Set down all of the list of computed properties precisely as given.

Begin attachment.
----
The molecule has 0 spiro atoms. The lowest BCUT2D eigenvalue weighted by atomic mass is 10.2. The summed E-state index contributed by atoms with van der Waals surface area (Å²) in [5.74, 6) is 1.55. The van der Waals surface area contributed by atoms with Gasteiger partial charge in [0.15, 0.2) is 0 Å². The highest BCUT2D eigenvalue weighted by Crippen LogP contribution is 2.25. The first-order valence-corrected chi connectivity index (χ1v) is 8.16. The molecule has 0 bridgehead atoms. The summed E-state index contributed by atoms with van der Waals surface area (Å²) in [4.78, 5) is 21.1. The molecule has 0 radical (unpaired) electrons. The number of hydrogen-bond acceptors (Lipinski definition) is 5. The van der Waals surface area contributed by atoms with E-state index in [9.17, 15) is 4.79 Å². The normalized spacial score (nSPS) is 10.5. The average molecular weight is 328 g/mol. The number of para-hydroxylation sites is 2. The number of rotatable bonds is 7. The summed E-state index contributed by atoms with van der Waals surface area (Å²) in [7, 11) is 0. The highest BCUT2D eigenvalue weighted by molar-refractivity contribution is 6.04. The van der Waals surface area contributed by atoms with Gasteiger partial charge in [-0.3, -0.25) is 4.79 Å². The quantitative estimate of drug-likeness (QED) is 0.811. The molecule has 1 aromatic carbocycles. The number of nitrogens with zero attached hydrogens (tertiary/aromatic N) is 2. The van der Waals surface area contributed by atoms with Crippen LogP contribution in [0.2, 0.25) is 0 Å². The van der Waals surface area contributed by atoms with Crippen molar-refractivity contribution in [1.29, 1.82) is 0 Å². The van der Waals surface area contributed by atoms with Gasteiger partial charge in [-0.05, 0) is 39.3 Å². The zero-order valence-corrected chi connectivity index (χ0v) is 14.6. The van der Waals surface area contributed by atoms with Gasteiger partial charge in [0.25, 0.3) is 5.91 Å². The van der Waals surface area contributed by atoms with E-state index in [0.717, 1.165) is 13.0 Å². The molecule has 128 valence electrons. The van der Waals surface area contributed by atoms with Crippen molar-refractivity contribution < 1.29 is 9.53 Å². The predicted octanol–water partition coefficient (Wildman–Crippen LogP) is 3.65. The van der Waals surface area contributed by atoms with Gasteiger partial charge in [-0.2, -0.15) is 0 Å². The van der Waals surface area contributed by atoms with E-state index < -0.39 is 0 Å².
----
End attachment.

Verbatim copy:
The molecule has 0 spiro atoms. The lowest BCUT2D eigenvalue weighted by atomic mass is 10.2. The summed E-state index contributed by atoms with van der Waals surface area (Å²) in [5.74, 6) is 1.55. The van der Waals surface area contributed by atoms with Gasteiger partial charge in [0.15, 0.2) is 0 Å². The highest BCUT2D eigenvalue weighted by Crippen LogP contribution is 2.25. The first-order valence-corrected chi connectivity index (χ1v) is 8.16. The molecule has 0 bridgehead atoms. The summed E-state index contributed by atoms with van der Waals surface area (Å²) in [4.78, 5) is 21.1. The molecule has 0 radical (unpaired) electrons. The number of hydrogen-bond acceptors (Lipinski definition) is 5. The van der Waals surface area contributed by atoms with E-state index in [9.17, 15) is 4.79 Å². The normalized spacial score (nSPS) is 10.5. The average molecular weight is 328 g/mol. The number of para-hydroxylation sites is 2. The number of rotatable bonds is 7. The summed E-state index contributed by atoms with van der Waals surface area (Å²) in [7, 11) is 0. The highest BCUT2D eigenvalue weighted by molar-refractivity contribution is 6.04. The van der Waals surface area contributed by atoms with Gasteiger partial charge in [-0.3, -0.25) is 4.79 Å². The quantitative estimate of drug-likeness (QED) is 0.811. The molecule has 1 aromatic carbocycles. The number of nitrogens with zero attached hydrogens (tertiary/aromatic N) is 2. The van der Waals surface area contributed by atoms with Crippen LogP contribution in [0.2, 0.25) is 0 Å². The van der Waals surface area contributed by atoms with Crippen molar-refractivity contribution in [1.29, 1.82) is 0 Å². The van der Waals surface area contributed by atoms with Gasteiger partial charge in [-0.05, 0) is 39.3 Å². The zero-order valence-corrected chi connectivity index (χ0v) is 14.6. The van der Waals surface area contributed by atoms with Gasteiger partial charge in [0.25, 0.3) is 5.91 Å². The van der Waals surface area contributed by atoms with E-state index in [0.717, 1.165) is 13.0 Å². The molecule has 128 valence electrons. The van der Waals surface area contributed by atoms with Crippen molar-refractivity contribution < 1.29 is 9.53 Å². The predicted octanol–water partition coefficient (Wildman–Crippen LogP) is 3.65. The van der Waals surface area contributed by atoms with Gasteiger partial charge in [-0.2, -0.15) is 0 Å². The van der Waals surface area contributed by atoms with E-state index < -0.39 is 0 Å².